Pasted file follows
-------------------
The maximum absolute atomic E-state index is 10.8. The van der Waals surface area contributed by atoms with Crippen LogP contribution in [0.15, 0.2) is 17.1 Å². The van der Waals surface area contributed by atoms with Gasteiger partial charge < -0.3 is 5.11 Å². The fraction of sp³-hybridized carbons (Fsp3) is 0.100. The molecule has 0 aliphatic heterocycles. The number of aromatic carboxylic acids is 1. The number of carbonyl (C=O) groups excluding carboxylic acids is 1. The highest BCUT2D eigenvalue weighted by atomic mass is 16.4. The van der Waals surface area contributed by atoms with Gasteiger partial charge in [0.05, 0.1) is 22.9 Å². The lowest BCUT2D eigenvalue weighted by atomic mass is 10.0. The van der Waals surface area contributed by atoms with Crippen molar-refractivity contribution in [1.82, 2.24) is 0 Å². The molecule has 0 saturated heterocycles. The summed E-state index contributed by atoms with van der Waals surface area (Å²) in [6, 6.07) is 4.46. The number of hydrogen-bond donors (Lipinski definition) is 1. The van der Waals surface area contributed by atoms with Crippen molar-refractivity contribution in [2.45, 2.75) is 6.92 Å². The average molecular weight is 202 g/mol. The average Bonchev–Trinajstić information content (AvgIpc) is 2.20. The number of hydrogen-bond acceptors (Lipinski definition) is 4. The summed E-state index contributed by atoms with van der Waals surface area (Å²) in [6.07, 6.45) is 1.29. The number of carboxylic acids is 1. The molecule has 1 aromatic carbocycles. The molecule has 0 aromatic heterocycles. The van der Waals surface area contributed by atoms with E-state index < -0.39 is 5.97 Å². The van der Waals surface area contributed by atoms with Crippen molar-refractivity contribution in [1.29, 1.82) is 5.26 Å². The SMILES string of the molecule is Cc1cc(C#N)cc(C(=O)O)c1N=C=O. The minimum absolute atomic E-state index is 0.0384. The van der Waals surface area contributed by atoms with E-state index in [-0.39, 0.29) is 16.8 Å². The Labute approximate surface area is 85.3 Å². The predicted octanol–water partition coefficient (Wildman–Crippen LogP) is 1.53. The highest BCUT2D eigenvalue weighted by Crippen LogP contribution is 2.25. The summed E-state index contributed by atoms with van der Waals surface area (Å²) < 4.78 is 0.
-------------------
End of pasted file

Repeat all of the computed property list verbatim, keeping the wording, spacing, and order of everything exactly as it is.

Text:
The maximum absolute atomic E-state index is 10.8. The van der Waals surface area contributed by atoms with Crippen LogP contribution in [0.15, 0.2) is 17.1 Å². The van der Waals surface area contributed by atoms with Gasteiger partial charge < -0.3 is 5.11 Å². The fraction of sp³-hybridized carbons (Fsp3) is 0.100. The molecule has 0 aliphatic heterocycles. The number of aromatic carboxylic acids is 1. The number of carbonyl (C=O) groups excluding carboxylic acids is 1. The highest BCUT2D eigenvalue weighted by atomic mass is 16.4. The van der Waals surface area contributed by atoms with Gasteiger partial charge in [0.05, 0.1) is 22.9 Å². The lowest BCUT2D eigenvalue weighted by atomic mass is 10.0. The van der Waals surface area contributed by atoms with Crippen molar-refractivity contribution in [1.82, 2.24) is 0 Å². The molecule has 0 saturated heterocycles. The summed E-state index contributed by atoms with van der Waals surface area (Å²) in [6, 6.07) is 4.46. The number of hydrogen-bond donors (Lipinski definition) is 1. The van der Waals surface area contributed by atoms with Crippen molar-refractivity contribution in [2.45, 2.75) is 6.92 Å². The average molecular weight is 202 g/mol. The average Bonchev–Trinajstić information content (AvgIpc) is 2.20. The number of hydrogen-bond acceptors (Lipinski definition) is 4. The summed E-state index contributed by atoms with van der Waals surface area (Å²) in [6.07, 6.45) is 1.29. The number of carboxylic acids is 1. The molecule has 1 aromatic carbocycles. The molecule has 0 aromatic heterocycles. The van der Waals surface area contributed by atoms with E-state index < -0.39 is 5.97 Å². The van der Waals surface area contributed by atoms with Crippen molar-refractivity contribution in [1.29, 1.82) is 5.26 Å². The SMILES string of the molecule is Cc1cc(C#N)cc(C(=O)O)c1N=C=O. The minimum absolute atomic E-state index is 0.0384. The van der Waals surface area contributed by atoms with E-state index in [-0.39, 0.29) is 16.8 Å². The Labute approximate surface area is 85.3 Å². The predicted octanol–water partition coefficient (Wildman–Crippen LogP) is 1.53. The highest BCUT2D eigenvalue weighted by Crippen LogP contribution is 2.25. The summed E-state index contributed by atoms with van der Waals surface area (Å²) < 4.78 is 0.